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Canada’s C7 Sales Crash

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  • Canada’s C7 Sales Crash

    A 53% drop in Corvette sales in Canada for the month of July, compared to one year ago, is beyond dismal.

    C7 sales in Canada last month totalled only 123 units out of a population of 37,000,000, e.g., only one Canadian in 275,000 bought one last month.

    Note: GM is not sharing U.S. monthly sales results/month since a few months ago, e.g. only quarterly results being reported now.
    GBA Black; HTO Twilight/Tension interior; Z51 & Mag Ride; E60 lift; 5VM visible carbon fiber package; 5ZZ high wing; FA5 interior vis CF; ZZ3 engine appearance; 3LT; Q8T Spectra Gray Tridents; J6N Edge Red Calipers; SNG Edge Red Hashmarks; VQK Splash Guards; RCC Edge Red engine cover; VJR illuminated sill plates. Lifetime, annual contributors, and 23 year members of National Corvette Museum. Home is the beautiful Pacific Northwest.

  • #2
    Originally posted by John View Post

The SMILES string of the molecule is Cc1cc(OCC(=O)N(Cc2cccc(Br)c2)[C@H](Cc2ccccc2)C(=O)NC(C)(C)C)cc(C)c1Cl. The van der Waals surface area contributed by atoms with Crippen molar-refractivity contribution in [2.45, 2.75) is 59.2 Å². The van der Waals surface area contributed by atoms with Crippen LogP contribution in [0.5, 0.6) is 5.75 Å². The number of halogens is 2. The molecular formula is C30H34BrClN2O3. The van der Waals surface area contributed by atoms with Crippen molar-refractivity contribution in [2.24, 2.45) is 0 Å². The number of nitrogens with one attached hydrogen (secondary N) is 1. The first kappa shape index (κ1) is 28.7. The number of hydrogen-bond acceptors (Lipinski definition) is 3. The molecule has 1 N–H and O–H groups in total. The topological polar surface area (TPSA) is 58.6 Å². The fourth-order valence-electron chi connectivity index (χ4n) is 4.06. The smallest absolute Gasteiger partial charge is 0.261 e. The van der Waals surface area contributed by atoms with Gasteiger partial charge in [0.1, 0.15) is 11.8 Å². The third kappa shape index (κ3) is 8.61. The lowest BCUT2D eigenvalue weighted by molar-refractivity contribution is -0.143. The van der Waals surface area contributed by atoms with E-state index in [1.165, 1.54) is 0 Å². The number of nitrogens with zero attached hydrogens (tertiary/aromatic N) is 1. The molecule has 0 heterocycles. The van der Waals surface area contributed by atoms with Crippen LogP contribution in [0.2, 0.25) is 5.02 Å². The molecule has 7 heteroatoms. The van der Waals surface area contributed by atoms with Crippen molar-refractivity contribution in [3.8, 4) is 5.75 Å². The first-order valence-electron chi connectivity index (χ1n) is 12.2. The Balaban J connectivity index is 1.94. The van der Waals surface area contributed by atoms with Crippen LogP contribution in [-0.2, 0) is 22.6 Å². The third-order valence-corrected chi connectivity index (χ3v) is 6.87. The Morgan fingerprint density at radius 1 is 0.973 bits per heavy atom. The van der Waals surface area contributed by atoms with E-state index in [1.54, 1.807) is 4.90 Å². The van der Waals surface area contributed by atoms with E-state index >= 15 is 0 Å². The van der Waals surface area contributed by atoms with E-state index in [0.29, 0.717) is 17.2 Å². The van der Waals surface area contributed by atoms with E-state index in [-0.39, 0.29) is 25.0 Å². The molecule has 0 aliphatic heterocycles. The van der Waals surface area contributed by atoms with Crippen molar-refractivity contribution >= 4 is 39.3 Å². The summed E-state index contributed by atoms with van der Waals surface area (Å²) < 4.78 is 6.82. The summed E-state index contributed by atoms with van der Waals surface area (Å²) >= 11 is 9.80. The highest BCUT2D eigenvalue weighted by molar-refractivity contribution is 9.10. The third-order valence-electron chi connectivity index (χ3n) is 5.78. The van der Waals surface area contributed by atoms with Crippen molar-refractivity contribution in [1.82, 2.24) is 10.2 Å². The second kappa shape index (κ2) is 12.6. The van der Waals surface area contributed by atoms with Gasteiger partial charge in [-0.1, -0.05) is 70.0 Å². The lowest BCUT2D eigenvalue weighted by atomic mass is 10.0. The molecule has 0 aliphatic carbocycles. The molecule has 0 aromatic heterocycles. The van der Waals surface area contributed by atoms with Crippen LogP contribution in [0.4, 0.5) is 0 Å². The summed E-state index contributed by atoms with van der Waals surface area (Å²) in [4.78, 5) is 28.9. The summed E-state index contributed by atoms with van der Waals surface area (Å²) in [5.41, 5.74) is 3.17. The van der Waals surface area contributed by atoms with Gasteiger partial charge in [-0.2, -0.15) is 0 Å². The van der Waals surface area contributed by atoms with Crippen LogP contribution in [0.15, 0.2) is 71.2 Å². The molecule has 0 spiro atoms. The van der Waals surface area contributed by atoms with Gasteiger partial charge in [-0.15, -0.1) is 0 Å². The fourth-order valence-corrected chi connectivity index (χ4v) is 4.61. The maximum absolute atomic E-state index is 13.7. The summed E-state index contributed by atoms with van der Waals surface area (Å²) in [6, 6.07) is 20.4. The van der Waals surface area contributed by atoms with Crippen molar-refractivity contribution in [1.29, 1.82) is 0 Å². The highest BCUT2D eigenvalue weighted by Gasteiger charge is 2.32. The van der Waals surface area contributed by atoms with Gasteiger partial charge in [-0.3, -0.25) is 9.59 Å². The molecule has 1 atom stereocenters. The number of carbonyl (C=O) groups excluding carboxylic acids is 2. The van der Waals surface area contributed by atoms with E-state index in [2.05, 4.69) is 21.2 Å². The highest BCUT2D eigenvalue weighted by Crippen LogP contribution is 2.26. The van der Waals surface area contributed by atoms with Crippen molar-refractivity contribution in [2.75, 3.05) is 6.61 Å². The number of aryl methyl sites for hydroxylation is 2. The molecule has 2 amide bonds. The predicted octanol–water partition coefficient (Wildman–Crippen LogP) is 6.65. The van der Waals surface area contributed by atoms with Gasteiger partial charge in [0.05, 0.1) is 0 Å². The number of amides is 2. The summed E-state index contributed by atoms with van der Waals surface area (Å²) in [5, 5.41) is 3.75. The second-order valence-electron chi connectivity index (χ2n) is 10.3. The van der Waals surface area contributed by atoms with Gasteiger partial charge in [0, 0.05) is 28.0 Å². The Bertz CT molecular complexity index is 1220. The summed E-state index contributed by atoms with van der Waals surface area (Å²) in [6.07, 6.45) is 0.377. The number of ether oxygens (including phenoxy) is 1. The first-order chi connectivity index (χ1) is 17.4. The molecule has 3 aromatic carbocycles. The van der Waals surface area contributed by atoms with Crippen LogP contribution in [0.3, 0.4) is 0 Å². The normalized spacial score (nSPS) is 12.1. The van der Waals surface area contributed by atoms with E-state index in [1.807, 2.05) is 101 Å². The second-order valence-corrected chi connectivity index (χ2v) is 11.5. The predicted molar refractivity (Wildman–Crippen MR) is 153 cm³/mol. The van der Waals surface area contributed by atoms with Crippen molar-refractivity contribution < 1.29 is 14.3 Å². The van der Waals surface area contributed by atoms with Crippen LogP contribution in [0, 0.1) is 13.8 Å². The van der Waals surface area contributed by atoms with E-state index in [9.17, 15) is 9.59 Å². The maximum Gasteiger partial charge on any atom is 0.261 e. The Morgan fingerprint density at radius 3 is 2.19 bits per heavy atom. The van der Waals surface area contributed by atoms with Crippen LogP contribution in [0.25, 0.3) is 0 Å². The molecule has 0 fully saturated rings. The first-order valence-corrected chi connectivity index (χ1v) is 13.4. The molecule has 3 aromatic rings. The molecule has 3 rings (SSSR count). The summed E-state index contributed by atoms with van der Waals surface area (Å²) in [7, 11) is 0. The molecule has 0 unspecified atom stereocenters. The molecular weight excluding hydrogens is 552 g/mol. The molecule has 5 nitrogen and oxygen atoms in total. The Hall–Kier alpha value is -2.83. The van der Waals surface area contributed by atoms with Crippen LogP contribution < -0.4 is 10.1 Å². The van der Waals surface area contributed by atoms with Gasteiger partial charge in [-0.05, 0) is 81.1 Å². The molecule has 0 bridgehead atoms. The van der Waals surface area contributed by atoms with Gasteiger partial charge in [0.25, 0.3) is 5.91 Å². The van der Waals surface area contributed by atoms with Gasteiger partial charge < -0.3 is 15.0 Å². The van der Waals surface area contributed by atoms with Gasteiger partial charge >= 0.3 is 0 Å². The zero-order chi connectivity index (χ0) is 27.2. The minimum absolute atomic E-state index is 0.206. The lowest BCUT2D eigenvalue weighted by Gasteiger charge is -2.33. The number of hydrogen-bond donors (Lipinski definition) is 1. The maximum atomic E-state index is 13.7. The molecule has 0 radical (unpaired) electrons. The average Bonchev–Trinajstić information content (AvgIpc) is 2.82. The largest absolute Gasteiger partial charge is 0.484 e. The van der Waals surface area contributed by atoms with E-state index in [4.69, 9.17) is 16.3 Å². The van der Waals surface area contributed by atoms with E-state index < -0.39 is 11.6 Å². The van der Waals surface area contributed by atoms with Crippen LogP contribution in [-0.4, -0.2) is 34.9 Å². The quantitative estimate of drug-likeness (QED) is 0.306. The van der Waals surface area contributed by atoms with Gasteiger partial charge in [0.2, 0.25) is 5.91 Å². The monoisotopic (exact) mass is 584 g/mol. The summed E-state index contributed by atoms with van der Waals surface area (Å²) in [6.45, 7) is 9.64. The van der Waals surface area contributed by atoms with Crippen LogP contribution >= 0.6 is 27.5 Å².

A 53% drop in Corvette sales in Canada for the month of July, compared to one year ago, is beyond dismal.

    C7 sales in Canada last month totalled only 123 units out of a population of 37,000,000, e.g., only one Canadian in 275,000 bought one last month.

    Note: GM is not sharing U.S. monthly sales results/month since a few months ago, e.g. only quarterly results being reported now.
    John, With all of the Icy, Snowy ,Blizzard Conditions in Canada a Vette is hard to keep on the road. If GM would be Sooooo Kind to come out with an ALL WHEEL DRIVE ME, that would be a Total Game Changer for those who live in northern climates and open their product to a whole new consumer.
    Rocket City Florida

    Comment


    • #3
      If the rumors are true (and this one has been repeated over and over and over in just about every automotive media), expect an AWD Corvette to arrive in 2022 or 2023.
      GBA Black; HTO Twilight/Tension interior; Z51 & Mag Ride; E60 lift; 5VM visible carbon fiber package; 5ZZ high wing; FA5 interior vis CF; ZZ3 engine appearance; 3LT; Q8T Spectra Gray Tridents; J6N Edge Red Calipers; SNG Edge Red Hashmarks; VQK Splash Guards; RCC Edge Red engine cover; VJR illuminated sill plates. Lifetime, annual contributors, and 23 year members of National Corvette Museum. Home is the beautiful Pacific Northwest.

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      • #4